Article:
My teaching philosophy is most strongly shaped by my role as a librarian in higher education. As a librarian my mission is not only to teach students how to use the library, but how to find and evaluate information wherever they find it. This type of information literacy is vital in this age of networked information and carries lifelong benefits for students. With my background in science and engineering I customize these skills for a multitude of majors across the campus with a particular focus on mathematics, statistics, and patent information. In the classroom I usually see students for only one class period per semester, so my approach must be high impact and demonstrate value immediately. I am constantly experimenting with teaching techniques and technology in order to best balance classroom time with supporting course materials. See my additional reflection on teaching with technology.
My publications and presentations on teaching.
Teaching with Technology
My teaching has followed a strategy of rapid prototyping and iterative design that I learned as a computer engineering student. This concept involves swift design decisions and the willingness to take chances and has often been called the “perpetual Beta test.” I believe that as a research practitioner, it is my professional responsibility to experiment and refine my teaching techniques toward effective student outcomes.
When I started at Penn State I immediately began experimenting with technology in teaching. In 2007 I worked with Kathy Fescemyer to create a podcast to introduce students to Access Science, an online encyclopedia called Science Resources at Penn State (in iTunes U under Penn State University Libraries
). I was also a founding member of the Social Networking group, which addressed emerging educational technology between 2007 and 2009 (also available from iTunes U
). While both of these projects were interesting, neither engaged a large student audience.
In order to better take advantage of technology, I began to integrate it into the classroom. In 2008 I used clickers, the student response system (SRS),
for ice-breaker questions and for pre- and post-testing student knowledge of types of intellectual property. Despite some difficulties with this technology, student response was noticeably higher than asking students to volunteer feedback or questions. In 2011 I further explored student response in the use of Poll Everywhere to do a mid-class assessment of student retention of Boolean searching
. This was seamless and participation greater than SRS and most students used the classroom computer to respond, rather than a mobile phone.
In 2009 I began a partnership with James Sellers, the director of undergraduate mathematics at Penn State to integrate information literacy and the library into every section of the First Year Seminar in Mathematics (see below – PSU 016). We began by requiring student participation in the University Library Open House and eventually added a tutorial and quiz module in ANGEL, the Penn State course management system. This gave students an introduction to the library and information literacy skills with no cost in classroom time.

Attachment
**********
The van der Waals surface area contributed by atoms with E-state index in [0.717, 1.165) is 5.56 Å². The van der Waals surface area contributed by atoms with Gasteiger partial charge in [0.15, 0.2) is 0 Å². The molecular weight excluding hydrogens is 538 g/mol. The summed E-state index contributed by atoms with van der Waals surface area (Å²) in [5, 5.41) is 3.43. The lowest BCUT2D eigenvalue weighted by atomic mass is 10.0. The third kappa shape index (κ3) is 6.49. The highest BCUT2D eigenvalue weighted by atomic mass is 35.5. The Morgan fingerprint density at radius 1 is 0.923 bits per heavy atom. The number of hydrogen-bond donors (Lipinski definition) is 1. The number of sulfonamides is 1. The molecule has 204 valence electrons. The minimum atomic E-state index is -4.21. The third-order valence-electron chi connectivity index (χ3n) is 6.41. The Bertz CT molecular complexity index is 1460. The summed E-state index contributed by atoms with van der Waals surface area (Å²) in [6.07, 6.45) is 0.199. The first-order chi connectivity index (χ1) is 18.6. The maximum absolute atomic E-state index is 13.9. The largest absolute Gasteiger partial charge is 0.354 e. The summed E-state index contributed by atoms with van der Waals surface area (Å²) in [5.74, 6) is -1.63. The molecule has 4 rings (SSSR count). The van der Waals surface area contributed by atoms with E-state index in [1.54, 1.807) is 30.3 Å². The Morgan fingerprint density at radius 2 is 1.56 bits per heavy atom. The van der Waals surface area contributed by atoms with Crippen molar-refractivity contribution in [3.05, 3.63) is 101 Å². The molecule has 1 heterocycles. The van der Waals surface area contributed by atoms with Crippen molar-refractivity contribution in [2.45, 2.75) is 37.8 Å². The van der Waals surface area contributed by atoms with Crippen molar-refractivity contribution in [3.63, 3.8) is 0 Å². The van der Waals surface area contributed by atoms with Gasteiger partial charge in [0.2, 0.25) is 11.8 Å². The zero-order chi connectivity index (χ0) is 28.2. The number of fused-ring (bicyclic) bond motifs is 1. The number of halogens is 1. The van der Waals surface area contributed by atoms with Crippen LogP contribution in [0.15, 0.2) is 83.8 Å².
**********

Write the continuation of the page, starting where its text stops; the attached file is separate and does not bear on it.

In order to assess the importance of hands on activity in a information literacy instruction session, I conducted an experiment using variable teaching techniques in different sections of MATH 311W Concepts in Discrete Mathematics. Some classes were taught in a lecture format, while in another I lead the students in a mix of lecture and discussion, and finally one class began with a short explanation with the remainder an information literacy lab
assignment. While an extended description of the project is available on my blog
, the results showed that students working in the lab model had the greatest positive results by the end of the course.
In 2013 I became more involved in online teaching, beginning with co-teaching an Advanced Lionsearch class with Eric Novotny now available through Adobe Connect
. I also developed content to support Penn State’s World Campus for the STAT 800 course.
Discipline Specific Resources
As a librarian I do not teach credit instruction, but I have taught one or more class sessions of dozens of courses over the past 5 years.
CHEM 400 Chemical Literature – is taught by another librarian and focuses on information sources in chemistry. For this course I taught two class sessions on patent information for chemists per semester. I give students a CHEM 400 Assignment.pdf between class sessions on patent searching. Course related resources were available on a blog. Presentation Slides
ENGL 202C Effective Writing: Technical Writing – This required English course focuses on science majors and effective technical writing. I occasionally teach information literacy for this class though responsibility is shared among many librarians. In the past a blog was used as a course guide, but now a collaborative library course guide is available. Reflection on Teaching and a Poll Everywhere Assessment
EDSGN 100 Introduction to Engineering Design – This introduction to engineering is offered both in the Fall and Spring semesters and also during the summer LEAP program. I teach three LEAP sections in the summer and share responsibility for the regular courses with another librarian.